Foods to try in Lisbon, Portugal
Like In Spain, Portuguese lunch is at 2 pm. Some restaurants are closed at noon. Hence, for someone with an Asian diet, wherein lunchtime means from 11am to 1pm, it takes a good amount of effort to wait until these restaurants are open again. Your itinerary for the day will have to be changed. Another realization for me on this European trip which is to know the eating habit of the country I will visit as your itinerary will also revolve around that.
I loved it that my hostel provided complementary breakfast which include not only a huge smile greeting in Portuguese but also ham and cheese sandwich, juice, a fruit and snack which kept me full before their late lunch.
For someone who lived near the beach, the smell of seafood will always be inviting. I can say that Portuguese cuisine is my type of food. They have rich seafood meals and over two hundred varieties of sweets which are perfect for my love for both seafood and sweet goodies.Here are some of the known Portuguese food that you can try on your Lisbon trip:
Grilled sardines- 8 EUR ( at a restaurant located near tourist spots)
Bacalhau- 6 EUR
Pastel de nata- .80 EUR ( at a regular pasteleria)
Arroz doce- 1.80 EUR
1L Bottled wáter- 1 EUR ( in a hostel)
Vinho verde bottle- 8 EUR
Coffee- 1 EUR (at a regular pasteleria)
I had to order 4 pieces of grilled sardines because my idea of it was that those are tiny fish. Yet, I was surprised when I received the order. Portuguese sardines are bigger than those sardines I know in my country. And instead of tomato sauce, they are grilled-style with drape of olive oil and cuts of tomatoes, accompanied by potatoes. It was salty , yet I liked the infused flavor of olive oil and salt.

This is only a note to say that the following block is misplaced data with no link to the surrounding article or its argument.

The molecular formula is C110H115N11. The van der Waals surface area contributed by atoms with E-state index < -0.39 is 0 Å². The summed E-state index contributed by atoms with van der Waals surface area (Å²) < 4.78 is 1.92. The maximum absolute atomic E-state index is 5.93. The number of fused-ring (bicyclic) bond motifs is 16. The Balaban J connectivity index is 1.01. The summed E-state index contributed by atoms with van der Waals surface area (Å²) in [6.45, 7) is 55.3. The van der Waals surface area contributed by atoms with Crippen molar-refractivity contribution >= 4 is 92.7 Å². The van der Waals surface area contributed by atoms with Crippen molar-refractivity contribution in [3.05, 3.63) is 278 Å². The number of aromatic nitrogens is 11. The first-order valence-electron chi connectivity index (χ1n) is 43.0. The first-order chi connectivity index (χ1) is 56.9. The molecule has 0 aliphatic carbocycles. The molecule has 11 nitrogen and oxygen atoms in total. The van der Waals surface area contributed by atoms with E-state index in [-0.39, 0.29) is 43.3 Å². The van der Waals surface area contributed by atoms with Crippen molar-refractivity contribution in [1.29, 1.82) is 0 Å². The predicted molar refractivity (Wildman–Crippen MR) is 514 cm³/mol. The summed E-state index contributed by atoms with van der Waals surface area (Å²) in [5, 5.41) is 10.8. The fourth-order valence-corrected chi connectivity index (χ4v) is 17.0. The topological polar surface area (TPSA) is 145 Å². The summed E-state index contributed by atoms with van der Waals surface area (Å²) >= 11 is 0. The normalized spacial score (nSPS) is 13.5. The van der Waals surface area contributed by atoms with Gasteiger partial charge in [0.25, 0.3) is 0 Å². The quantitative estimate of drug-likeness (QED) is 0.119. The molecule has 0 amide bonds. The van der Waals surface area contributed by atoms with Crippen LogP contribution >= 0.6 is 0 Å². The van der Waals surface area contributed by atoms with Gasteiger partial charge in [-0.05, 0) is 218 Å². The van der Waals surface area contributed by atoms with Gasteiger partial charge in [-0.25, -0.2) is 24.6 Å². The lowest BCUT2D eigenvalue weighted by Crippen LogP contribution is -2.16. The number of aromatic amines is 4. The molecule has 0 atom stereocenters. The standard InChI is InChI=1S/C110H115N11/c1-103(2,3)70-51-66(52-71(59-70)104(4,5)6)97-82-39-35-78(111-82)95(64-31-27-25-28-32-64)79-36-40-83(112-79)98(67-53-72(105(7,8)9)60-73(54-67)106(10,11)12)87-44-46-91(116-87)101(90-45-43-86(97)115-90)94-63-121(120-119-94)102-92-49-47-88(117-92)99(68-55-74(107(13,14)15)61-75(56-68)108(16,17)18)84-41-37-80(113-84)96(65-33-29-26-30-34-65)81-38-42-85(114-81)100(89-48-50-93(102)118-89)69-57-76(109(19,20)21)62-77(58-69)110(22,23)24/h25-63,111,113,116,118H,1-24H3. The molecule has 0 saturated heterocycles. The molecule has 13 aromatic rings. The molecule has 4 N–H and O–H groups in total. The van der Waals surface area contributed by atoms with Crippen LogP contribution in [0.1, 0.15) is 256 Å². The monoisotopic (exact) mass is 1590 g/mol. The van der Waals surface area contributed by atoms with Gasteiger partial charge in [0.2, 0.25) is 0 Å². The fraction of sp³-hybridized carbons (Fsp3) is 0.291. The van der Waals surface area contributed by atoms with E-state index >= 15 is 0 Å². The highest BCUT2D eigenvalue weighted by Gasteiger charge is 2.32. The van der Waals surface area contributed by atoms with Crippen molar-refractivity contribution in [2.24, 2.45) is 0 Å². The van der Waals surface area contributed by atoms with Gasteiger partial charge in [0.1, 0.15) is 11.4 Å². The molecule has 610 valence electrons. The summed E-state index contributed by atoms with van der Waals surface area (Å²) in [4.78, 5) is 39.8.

Bacalhau is the Portuguese name for cod. And they cooked their cod in a satisfying way. In the Philippines, we normally just fry or boil it so I was curious to see how they cook and present it. In this fish-loving nation, it is believed that there are over 1000 Bacalhau recipes and it is considered to be the iconic dish of Portugal.
The origin of pastel de nata or egg tart is in Belem before the 18th century by Catholic monks. This is a favorite dessert of mine and have tried it not only in my country but also in Hong Kong and Macau.I cannot believed that it cost the same as the one sold here for around 80 EUR.
Arroz doce or sweet rice is a common dessert in Asia since rice is a staple in this continent. It looks similar like the arroz con leche in America and our very own, champorrado. Nothing really different. The only thing I noticed is that the Portuguese arroz doce had less sugar, thus,m tasted less sweet which was good.
For drink, try their vinho verde which literally means green wine originated in the northern part of the country. They look and taste light and fresh.
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